If you're a college student, a prospective college student, or the parent of some such person, take note: Congress is looking to pass the largest cut in student financial aid in American history. Yikes!

Does this mean that you'll have to forget your dream of Junior walking up to the podium at Harvard or Brown's graduation ceremony in his cap and gown? Will Junior be living in your basement till he's 40, getting an online education via the Apollo Group (NASDAQ:APOL), Corinthian Colleges (NASDAQ:COCO), Career Education (NASDAQ:CECO), Laureate Education (NASDAQ:LAUR), StrayerEducation (NASDAQ:STRA), ITT Educational Services (NYSE:ESI), or DeVry (NYSE:DV)? Fear not -- that's not necessarily the case at all. (And I didn't mean to disparage online education -- it's serving many people quite well, and investors are interested, too.)

Here are some details on the cuts: They'll total nearly $13 billion over five years, beginning this July. We can expect interest rates on subsidized Stafford loans to jump to a fixed rate of 6.8% from current levels, which can be as low as 4.7% for those still in school. Parental loans won't be spared, either, with their interest rates expected to rise from 6.1% to 8.5%.

Don't gnash your teeth about all this quite yet. You can minimize the damage. If you're a consumer of student loans, look into securing your next loan as soon as possible, before rate hikes take effect. That means you too, parents -- look into PLUS loans! (PLUS stands for Parent Loan for Undergraduate Students.)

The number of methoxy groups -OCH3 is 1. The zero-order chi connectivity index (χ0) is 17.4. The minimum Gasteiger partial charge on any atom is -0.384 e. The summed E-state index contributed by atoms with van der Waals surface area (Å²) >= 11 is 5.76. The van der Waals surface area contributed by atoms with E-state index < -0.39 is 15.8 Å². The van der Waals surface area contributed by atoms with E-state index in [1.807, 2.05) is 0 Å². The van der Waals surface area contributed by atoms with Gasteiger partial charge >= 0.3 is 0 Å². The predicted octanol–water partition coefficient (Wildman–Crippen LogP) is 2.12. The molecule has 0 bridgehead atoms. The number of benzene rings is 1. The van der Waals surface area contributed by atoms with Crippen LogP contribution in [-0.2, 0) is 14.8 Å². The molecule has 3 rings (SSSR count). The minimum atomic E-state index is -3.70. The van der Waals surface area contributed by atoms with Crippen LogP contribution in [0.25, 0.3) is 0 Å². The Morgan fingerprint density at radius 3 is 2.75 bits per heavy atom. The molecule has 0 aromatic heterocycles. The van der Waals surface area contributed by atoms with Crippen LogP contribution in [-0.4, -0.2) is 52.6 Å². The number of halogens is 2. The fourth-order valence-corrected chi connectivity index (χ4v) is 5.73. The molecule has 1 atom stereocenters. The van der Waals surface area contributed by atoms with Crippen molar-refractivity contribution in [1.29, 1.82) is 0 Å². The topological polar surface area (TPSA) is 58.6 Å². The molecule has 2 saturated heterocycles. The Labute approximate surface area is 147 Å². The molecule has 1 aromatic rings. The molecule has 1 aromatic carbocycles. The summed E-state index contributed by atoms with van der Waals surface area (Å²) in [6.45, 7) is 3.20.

If you've already got some student loans under your belt, consider consolidating them. The folks at College Loan Corporation (CLC) point out that, "For graduates, if you haven't consolidated your student loans, you can save thousands of dollars by doing so before the July 1 rate increases, securing a rate of as low as 4.75% for the rest of your repayments. That's especially important for the millions of students in the class of '06. They'll have a very small window to apply. By consolidating now, students and parents can lock in the lower rates. For example, someone with $60,000 in loans can save more than $7,000 over the 10-year repayment period."

The CLC also offered some other tidbits:

  • 60% of students graduate with student loans, and the average debt is just under $20,000.
  • Tuition costs are also increasing. A recent report by the College Board confirmed that the average yearly cost of attending four-year public colleges increased by 7.1% last year -- more than double the rate of inflation -- to $5,491. At private four-year colleges, the average cost increased by 6% to $21,235.

Learn more about your options from our friends at the Department of Education and FinAid.org, where you can find many important additional details.

Here are some Fool articles on student loans and paying for college:

You'll find lots of additional tips on 529 plans and on paying for college in our College Savings Center. Our Paying for College discussion board is a good place to ask questions you may have, and our book, The Motley Fool's Guide to Paying for School, by Robert Brokamp, is also a handy resource.

And finally, consider sending any teens you care about to our Teens and Their Money nook. Alternatively, consider giving them a copy of our Motley Fool Investment Guide for Teens book.

Longtime Fool contributor Selena Maranjian does not own shares of any companies mentioned in this article.